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Elizabeth Hughes is our Scottish Multi-Agency Lead. In this blog she talks about one of the key findings that have come out of research carried out by the Safer, Sooner team on current and best practice of so called 'honour’-based abuse and forced marriage cases at Marac in Scotland. 

The term, So Called ‘Honour’-Based Abuse (HBA) is used because ‘honour’ or ‘izzat’ has no place in abuse and killings.

As part of the Equally Safe funded Safer, Sooner programme, we carried out research on Marac referral and response to HBA cases in Scotland. Our work is focused on improving multi-agency consistency, capacity, and systems across Scotland to ensure they are survivor-centred and accessible to all victims. 

We gathered data from specialist practitioners and Scottish Maracs, to find out what guidance is needed to deliver the best response we can to victims of HBA in Scotland.

The Domestic Abuse (Scotland) Act 2018 introduced a law that criminalises a course of coercive and controlling conduct, which is now widely recognised as abusive. Yet, while this legislation represents a determined effort to recognise the complexity of domestic abuse, the infrastructure of this act specifies that domestic abuse is only recognised when committed by a partner or ex-partner, leaving legislative gaps for victims of HBA to fall through. 

And whilst at a strategic policy level, the Scottish Government’s Equally Safe Strategy incorporates HBA into their wider definition of domestic abuse, there remains no statutory definition of HBA and no specific crime of HBA within Scots’ law. 

These gaps influence Scotland’s multi-agency response to HBA victims leaving them vulnerable to their experiences. The way Maracs across Scotland respond to HBA referrals is inconsistent. Many Maracs do not accept HBA referrals when the primary perpetrator is not a partner or ex-partner - despite an identification of high-risk. 

If not for the perseverance of specialist services supporting HBA victims (regardless of whom the abuse is perpetrated by), there would be little to no support for these victims in Scotland. They courageously advocate for better protection for victims, recognising that at legal and policy level there are too many barricades in the way of better protection for HBA victims.

The inconsistency of Marac response to HBA results in specialist services unempowered to make an effective referral. This leaves them struggling in isolation, unsupported and overwhelmed bearing full responsibility for navigating through a minefield, towards a safe space for victims.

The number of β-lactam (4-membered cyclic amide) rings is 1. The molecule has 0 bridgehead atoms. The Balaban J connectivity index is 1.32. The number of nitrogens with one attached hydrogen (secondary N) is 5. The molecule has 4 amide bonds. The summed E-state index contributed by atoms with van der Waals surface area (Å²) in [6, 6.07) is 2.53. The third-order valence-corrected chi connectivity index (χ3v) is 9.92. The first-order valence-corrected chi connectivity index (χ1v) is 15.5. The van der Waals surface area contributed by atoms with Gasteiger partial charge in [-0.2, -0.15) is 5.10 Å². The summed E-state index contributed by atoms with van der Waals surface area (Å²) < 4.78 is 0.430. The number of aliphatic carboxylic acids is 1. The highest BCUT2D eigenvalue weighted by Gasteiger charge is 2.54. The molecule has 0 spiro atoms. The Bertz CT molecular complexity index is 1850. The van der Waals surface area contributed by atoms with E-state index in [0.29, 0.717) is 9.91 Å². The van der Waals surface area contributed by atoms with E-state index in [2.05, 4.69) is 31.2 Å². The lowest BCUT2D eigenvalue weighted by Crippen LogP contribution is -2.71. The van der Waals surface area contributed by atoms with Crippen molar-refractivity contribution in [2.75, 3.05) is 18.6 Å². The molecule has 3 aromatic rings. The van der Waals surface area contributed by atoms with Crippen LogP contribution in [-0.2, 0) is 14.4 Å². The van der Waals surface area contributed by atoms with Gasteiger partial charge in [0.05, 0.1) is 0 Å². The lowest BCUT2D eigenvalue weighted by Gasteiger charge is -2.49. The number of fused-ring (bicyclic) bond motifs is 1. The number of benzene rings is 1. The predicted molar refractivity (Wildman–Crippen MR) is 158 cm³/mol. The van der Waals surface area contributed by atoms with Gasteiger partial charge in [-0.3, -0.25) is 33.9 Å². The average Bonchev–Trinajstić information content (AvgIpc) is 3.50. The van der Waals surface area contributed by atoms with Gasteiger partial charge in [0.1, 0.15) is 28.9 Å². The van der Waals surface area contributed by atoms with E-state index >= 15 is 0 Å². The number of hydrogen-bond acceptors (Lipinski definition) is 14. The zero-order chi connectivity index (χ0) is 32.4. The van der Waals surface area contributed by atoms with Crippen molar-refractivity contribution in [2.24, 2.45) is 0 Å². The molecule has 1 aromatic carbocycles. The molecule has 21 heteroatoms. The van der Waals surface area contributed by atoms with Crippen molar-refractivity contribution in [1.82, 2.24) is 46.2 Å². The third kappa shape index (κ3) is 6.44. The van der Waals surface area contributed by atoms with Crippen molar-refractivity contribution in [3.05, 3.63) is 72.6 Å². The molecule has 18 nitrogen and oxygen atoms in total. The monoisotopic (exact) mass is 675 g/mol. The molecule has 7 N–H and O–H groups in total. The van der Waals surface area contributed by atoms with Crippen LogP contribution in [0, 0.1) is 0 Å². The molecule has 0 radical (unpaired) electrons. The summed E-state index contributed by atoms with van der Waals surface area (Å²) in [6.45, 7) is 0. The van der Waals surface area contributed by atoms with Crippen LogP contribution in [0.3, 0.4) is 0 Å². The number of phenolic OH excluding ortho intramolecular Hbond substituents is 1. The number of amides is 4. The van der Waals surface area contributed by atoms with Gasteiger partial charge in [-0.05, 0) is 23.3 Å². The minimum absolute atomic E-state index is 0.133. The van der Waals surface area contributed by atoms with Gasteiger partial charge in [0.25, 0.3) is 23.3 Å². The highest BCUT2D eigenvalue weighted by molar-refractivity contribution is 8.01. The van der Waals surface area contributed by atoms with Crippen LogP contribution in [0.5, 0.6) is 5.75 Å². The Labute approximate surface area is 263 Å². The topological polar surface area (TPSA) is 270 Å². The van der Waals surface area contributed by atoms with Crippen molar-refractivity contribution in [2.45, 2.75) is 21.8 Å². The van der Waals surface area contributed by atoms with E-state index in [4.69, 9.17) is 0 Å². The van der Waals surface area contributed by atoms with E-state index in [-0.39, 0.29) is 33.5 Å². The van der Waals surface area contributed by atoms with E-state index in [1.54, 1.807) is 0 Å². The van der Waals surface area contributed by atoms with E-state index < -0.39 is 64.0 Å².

Marac is a key framework for tackling high-risk domestic abuse and gender-based violence. Core agencies are the driving force of Marac, with the power and resources to help victims become safer sooner and deter perpetrators from continuing harm. When Marac works, it works well! Research shows that 71% of victims discussed at Marac feel safer and more than two-thirds say their quality of life has improved since they got help. 

HBA victims and specialist services need reinforcement and call for an alliance with Scottish Maracs. Now is the time for intentional change so that all who have been identified at being high risk of serious harm or homicide are supported to become safer, sooner. Without question, there is honour in that.  

Improve your Maracs response to HBA – read our new guidance here.


Date for the diary

The National Day of Memory for Victims of Honour Killings takes place each year on 14 July to commemorate victims of HBA in the UK.


Support services

Amina Muslim Women’s Resource Centre
National support and advice service for Muslim and Black, Asian, and racially minoritised women.
Helpline: 0808 801 0301

Domestic Abuse support for LGBT & male survivors in Scotland

LGBT Domestic Abuse 
Helpline: 0800 999 5428

Hemat Gryffe Women’s Aid
Specialist domestic abuse service for Black, Asian, and racially minoritised women and children in the Glasgow area

Karma Nirvana
UK Honour Based Abuse 
Helpline: 0800 5999 247

LGBT Domestic Abuse Scotland
Domestic Abuse project managed by LGBT Youth Scotland 

Specialist mental health and well-being support for Black, Asian, and racially minoritised women and girls (12+) in the Edinburgh and Glasgow area

Scotland’s Domestic Abuse & Forced Marriage Helpline: 0800 027 1234

Shakti Women’s Aid
Specialist domestic abuse service for Black, Asian, and racially minoritised women and children in Edinburgh & the Lothians, as well as outreach services in Fife, Dundee and Forth Valley. Including a specific support service for LGBT victims experiencing domestic abuse and ‘honour’-based abuse.